Which View

Do you treasure good olive oil as I do? Yesterday on the ride from Lecce to Roca Vecchio, I saw terrible evidence of a problem for the olive trees here in Pulglia, a region in Southern Italy bordering the Adriatic Sea to the east, the Ionian Sea to the west. More than a third of America’s olive oil comes from Italy, and Puglia produces about 40 percent of all of Italy’s oil.  Olive trees don’t just dot the landscape in Puglia, Italy; they define it.  They are so important in the heel of Italy’s boot, that locals call them “cultural heritage”. What is worrying olive growers here is a disease that’s killing olive trees by the millions. And there’s a huge argument going on about how to stop it.

Authorities in the south-eastern Puglia region pursue a zero-tolerance policy to combat the spread of a blight they fear could ruin the local olive oil industry, one of the largest in Europe. Since 2015, any olive tree within 100 metres of one affected by Xylella fastidiosa, a pathogen that inhibits the movement of water and nutrients in woody plants, has to be uprooted, whether it is sick or not.

Eleven million olive trees classified as being in an infected area could be uprooted. Faced with angry farmers who say the strategy is unjust and threatens their livelihoods, scientists are trying to find another way. An independent group of researchers working in Puglia believe other factors are causing desiccation in the region’s trees, and that the most effective way of combating it lies in a natural remedy used by generations of local farmers.

“Recent studies discovered that Xylella is likely to have been in Puglia for some time and that most plants are healthy hosts,” said Dr Margherita D’Amico, head of a team of bacteria experts seeking a cure. “Xylella can be one of the factors that causes decline in trees that are already debilitated by a series of other issues such as fungi, poor soil, and neglect, which must be addressed in ways other than felling.” She said the majority of the scientists proposing dramatic and damaging solutions to the crisis were virologists, rather than plant pathologists like her and her colleagues. “They are demanding that farmers apply the same protocols one would to the spread of a virus: uprooting all infected plants, control of the vector insect, and use of resistant plants. But Xylella is a bacterium, not a virus.”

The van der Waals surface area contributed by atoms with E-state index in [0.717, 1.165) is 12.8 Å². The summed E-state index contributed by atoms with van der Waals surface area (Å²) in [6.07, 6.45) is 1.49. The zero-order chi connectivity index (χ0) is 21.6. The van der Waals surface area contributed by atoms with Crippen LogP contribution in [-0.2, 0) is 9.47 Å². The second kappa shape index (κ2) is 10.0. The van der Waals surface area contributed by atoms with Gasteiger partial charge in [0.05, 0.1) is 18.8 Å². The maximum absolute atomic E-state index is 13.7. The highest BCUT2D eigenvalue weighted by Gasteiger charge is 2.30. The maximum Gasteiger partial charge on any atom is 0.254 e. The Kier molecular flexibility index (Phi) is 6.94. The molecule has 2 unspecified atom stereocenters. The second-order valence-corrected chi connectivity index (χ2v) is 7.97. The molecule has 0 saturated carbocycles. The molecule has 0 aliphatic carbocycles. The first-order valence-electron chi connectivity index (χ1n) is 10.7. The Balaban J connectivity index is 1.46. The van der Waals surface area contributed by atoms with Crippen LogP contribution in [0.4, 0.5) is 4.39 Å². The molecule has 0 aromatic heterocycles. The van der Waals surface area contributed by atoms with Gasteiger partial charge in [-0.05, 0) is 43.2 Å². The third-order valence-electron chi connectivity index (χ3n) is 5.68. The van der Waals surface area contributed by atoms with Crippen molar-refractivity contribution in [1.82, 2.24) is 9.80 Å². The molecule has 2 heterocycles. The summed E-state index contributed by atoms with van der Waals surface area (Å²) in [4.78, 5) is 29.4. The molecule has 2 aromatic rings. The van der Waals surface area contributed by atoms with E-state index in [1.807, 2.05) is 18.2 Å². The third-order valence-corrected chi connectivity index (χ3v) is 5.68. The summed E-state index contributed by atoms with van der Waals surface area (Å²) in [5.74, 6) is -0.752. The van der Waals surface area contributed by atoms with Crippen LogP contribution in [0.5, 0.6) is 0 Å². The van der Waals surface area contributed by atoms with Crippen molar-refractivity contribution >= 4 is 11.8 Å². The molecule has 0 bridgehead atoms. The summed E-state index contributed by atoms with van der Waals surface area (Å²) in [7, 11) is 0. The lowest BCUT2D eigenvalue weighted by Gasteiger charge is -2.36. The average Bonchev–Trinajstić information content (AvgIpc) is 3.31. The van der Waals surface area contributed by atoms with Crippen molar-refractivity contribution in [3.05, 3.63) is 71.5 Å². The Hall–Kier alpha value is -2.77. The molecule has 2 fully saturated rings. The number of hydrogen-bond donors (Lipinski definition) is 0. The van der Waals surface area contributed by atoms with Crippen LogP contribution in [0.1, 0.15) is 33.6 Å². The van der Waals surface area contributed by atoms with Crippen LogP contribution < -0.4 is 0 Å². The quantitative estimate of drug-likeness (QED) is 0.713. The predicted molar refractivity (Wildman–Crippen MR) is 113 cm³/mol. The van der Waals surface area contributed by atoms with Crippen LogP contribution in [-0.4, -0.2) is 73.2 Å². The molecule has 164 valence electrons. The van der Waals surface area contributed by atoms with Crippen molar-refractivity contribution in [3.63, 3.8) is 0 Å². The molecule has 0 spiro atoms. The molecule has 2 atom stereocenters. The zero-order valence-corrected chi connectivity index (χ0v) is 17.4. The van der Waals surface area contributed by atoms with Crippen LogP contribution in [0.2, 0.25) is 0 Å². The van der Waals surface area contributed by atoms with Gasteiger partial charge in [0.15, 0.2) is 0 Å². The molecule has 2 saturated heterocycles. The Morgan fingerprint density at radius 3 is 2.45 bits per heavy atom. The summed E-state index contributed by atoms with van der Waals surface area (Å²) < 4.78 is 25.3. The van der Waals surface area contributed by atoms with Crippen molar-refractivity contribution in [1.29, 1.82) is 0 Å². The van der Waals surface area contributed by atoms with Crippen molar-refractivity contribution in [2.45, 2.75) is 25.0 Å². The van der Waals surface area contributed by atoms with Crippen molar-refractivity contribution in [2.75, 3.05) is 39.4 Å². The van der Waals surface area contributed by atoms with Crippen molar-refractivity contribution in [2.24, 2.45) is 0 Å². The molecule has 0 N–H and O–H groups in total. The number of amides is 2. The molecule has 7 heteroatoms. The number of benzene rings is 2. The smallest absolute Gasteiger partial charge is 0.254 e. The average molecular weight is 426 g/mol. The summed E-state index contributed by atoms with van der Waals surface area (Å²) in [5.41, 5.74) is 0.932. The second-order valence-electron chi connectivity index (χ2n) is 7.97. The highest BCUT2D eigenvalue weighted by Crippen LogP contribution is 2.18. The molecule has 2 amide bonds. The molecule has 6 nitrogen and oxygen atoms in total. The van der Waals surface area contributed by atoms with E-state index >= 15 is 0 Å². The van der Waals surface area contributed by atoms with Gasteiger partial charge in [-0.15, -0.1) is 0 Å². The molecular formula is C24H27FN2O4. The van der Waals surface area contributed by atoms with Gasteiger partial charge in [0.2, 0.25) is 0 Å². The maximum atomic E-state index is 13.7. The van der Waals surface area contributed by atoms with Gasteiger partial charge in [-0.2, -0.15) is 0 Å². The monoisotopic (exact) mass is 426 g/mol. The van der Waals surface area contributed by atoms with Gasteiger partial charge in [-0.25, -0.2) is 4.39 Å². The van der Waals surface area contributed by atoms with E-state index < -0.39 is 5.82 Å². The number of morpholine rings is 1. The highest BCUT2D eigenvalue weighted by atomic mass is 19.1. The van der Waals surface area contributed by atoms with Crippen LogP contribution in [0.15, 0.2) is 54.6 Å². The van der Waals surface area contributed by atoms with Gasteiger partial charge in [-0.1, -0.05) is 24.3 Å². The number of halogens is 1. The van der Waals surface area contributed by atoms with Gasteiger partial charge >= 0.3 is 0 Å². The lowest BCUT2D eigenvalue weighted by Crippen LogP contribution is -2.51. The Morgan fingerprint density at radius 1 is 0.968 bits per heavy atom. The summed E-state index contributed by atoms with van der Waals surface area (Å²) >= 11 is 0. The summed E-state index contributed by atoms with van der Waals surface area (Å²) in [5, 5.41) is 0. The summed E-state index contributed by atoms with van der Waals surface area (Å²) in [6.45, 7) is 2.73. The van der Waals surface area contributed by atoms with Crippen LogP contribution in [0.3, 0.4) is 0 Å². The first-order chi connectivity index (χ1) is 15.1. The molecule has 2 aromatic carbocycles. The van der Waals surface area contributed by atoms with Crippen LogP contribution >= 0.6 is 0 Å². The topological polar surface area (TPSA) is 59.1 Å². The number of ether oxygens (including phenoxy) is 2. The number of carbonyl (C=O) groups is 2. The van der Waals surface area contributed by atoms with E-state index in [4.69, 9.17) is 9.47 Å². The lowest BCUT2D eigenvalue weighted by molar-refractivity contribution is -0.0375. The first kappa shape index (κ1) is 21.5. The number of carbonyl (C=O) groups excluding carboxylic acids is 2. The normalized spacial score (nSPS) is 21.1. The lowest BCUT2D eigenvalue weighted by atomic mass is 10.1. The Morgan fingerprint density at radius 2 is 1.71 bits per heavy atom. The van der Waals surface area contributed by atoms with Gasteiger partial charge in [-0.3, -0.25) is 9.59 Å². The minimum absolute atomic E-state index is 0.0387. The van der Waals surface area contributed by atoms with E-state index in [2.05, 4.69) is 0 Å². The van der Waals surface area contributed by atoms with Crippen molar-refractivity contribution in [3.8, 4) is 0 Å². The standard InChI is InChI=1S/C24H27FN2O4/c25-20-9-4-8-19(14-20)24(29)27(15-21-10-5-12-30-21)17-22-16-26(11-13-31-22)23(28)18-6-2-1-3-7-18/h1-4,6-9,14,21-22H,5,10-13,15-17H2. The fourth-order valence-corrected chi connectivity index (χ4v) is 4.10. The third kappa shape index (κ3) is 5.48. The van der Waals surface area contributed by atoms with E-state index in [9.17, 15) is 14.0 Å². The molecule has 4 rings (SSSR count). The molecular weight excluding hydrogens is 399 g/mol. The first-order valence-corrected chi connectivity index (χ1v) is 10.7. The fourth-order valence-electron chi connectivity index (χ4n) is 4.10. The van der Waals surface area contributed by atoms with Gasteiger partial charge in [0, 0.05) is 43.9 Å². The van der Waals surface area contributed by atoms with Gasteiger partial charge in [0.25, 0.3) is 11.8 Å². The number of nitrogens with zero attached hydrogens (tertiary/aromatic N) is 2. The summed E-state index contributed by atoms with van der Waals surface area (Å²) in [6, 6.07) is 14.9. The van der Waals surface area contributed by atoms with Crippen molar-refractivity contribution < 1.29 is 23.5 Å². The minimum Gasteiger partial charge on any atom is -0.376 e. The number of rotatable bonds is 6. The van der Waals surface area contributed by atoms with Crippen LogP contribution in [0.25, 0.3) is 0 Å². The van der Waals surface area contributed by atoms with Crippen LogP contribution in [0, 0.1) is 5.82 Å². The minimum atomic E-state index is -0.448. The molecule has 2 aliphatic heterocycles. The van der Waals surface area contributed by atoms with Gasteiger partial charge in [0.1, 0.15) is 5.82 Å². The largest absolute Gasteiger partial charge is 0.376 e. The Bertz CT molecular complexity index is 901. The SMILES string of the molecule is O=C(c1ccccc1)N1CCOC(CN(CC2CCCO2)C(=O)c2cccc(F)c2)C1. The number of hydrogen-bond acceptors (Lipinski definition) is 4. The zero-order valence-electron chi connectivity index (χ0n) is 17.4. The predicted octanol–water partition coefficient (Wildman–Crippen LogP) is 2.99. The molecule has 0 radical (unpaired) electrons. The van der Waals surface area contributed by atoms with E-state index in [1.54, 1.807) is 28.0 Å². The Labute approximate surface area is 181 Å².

Giovanni Martelli, a plant virologist at the University of Bari, who has conducted studies for the authorities and supports uprooting, said: “People who claim that Xylella can be treated with natural remedies are not right. There is no cure for Xylella. The immediate removal of infected trees and surrounding healthy trees is an indispensable measure to block the spread.” But Professor Marco Scortichini, a bacteriologist from the University of Campania in Caserta, near Naples, who has conducted several studies of Xylella, says, “Natural remedies work. The only thing to do when a bacterium has spread is to find a way to live with it and strengthen trees so they are less vulnerable.’’

Which view sees the picture as whole and interrelated rather than seeing only separate parts? The olive trees of Puglia are experiencing an actual physical crisis, but it is also a metaphor for how to see and solve other crises on our beautiful spinning planet home. It is a natural and wholistic approach that offers hope to farmers and to those of us who love olive oil and our earth. The olive tree is one of the most beloved, sacred trees, traditionally a symbol of peace and friendship. Tanti auguri to Puglias’ millions of olive trees.

2 Responses to “Which View

  • I sometimes picture homes in Italy having a backyard olive tree, part of each family’s cultural heritage, almost like a “pet.” Wondering if some of them have pet names. In Morocco they sell fresh olive oil at the side of the road.

  • I like the way you laid out the differing views, Susa. You are such a student of life. Maybe we’ll talk soon.

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